I am reminded of the words of another Dublin academic, Professor Declan Kiberd, of UCD, whom I interviewed in 1998, shortly after the signing of the Good Friday Agreement. We were discussing Ireland and post-colonialism and he referred to that document’s absence of substantial provision for culture and the arts as something which would "come back to haunt us." Both these men, I think, are saying the same thing: society could probably do worse than listen to its poets.
     That very word and cliché, "poet", lies at the root of the problem of "dynamic literalism". What Kennelly identifies is the way in which those who are made, perhaps, to feel uncomfortable by poetry might seek to portray a poet as something of an irrelevance, a dusty relic, a sentimentalist. In Åke Persson’s, That Fellow with the Fabulous Smile: A Tribute to Brendan Kennelly, Bono, of U2, says "why can’t a poet advertise Peugeot cars…?" The point being, presumably, that a poet deserves a living and is part of the real world.
     It is clear to me that Kennelly is every inch a poet; someone who listens, sees, watches, feels and expresses. The true poet engages with the environment and engages the reader by what they say. Of course, this is never going to be perfect; one must remember they are neither saints nor gods.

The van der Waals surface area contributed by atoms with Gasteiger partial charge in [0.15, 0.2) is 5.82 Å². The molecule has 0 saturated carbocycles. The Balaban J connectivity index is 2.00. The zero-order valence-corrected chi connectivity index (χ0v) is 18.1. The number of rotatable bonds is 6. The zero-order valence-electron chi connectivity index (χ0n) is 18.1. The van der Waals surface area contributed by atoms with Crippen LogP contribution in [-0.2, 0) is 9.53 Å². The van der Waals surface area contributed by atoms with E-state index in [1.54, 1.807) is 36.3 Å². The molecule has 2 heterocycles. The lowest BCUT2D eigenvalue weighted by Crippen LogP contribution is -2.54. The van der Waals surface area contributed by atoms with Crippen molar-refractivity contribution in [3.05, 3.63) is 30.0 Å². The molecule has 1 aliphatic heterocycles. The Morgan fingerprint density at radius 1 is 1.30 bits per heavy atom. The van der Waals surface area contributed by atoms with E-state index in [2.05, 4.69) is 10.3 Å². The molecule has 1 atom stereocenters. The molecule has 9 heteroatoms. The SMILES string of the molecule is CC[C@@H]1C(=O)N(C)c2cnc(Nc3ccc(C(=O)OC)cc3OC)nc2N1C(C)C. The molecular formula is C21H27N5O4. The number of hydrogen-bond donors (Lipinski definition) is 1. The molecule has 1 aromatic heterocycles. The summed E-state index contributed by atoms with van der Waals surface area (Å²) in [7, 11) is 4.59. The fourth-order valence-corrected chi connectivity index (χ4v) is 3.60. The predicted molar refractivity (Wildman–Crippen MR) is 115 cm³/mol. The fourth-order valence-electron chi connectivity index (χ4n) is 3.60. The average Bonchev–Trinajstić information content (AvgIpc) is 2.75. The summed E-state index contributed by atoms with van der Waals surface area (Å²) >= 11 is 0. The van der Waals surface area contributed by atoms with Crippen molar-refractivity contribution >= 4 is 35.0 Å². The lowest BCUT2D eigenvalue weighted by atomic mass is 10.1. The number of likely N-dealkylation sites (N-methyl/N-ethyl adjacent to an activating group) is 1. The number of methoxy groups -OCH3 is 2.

Kennelly is not your overtly academic, introverted, self-obsessed writer--he is certainly deep and profound in his efforts to mine for truth or a more honest form of what might constitute truth but he is garrulous and open, generous and fun. "Everything should be for the first time," he says but this is not always possible. Actions become habitual, clichés but he, at least, strives to be, "…always in search of the energy that goes with the young blood of wonder which springs from seeing the face of a word for the first time."
     He applies this to life also, saying that in relationships people should make love "as if it were for the first time." One should always try to keep things fresh. It is clear that he is enjoying himself when he tells me that the poet’s duty also is to "shake hands" with words "as if we were meeting them for the first time…and say ‘would you like a pint?’" Again, we both erupt in laughter.
     I eventually wound up the interview after we had talked a little more about his influences. He could identify with Yeats’s struggles with "the sedentary trade", admired MacNeice as a great love poet and got on well with the Northern Poets, some of whom he had met as a student and with whom he is still friends.
     I went away from Bewley’s that day feeling slightly changed and inspired but also had the feeling that I might have made a small change in the life of Brendan Kennelly. Therein lies part of what must be his great ability--a willingness to listen and be moved by other people and by experience and a great honesty to answer what is there in terms of feeling and to interrogate what we may all too easily gloss over as incontrovertible fact.


Do you like this site? Tell a friend!


Name Email
You:
Your Friend:


[ Get your own FREE referral system! ]


| Home |  

To report broken links or problems accessing this website,
email : Webmaster.

© 2001 Contemporary Poetry Review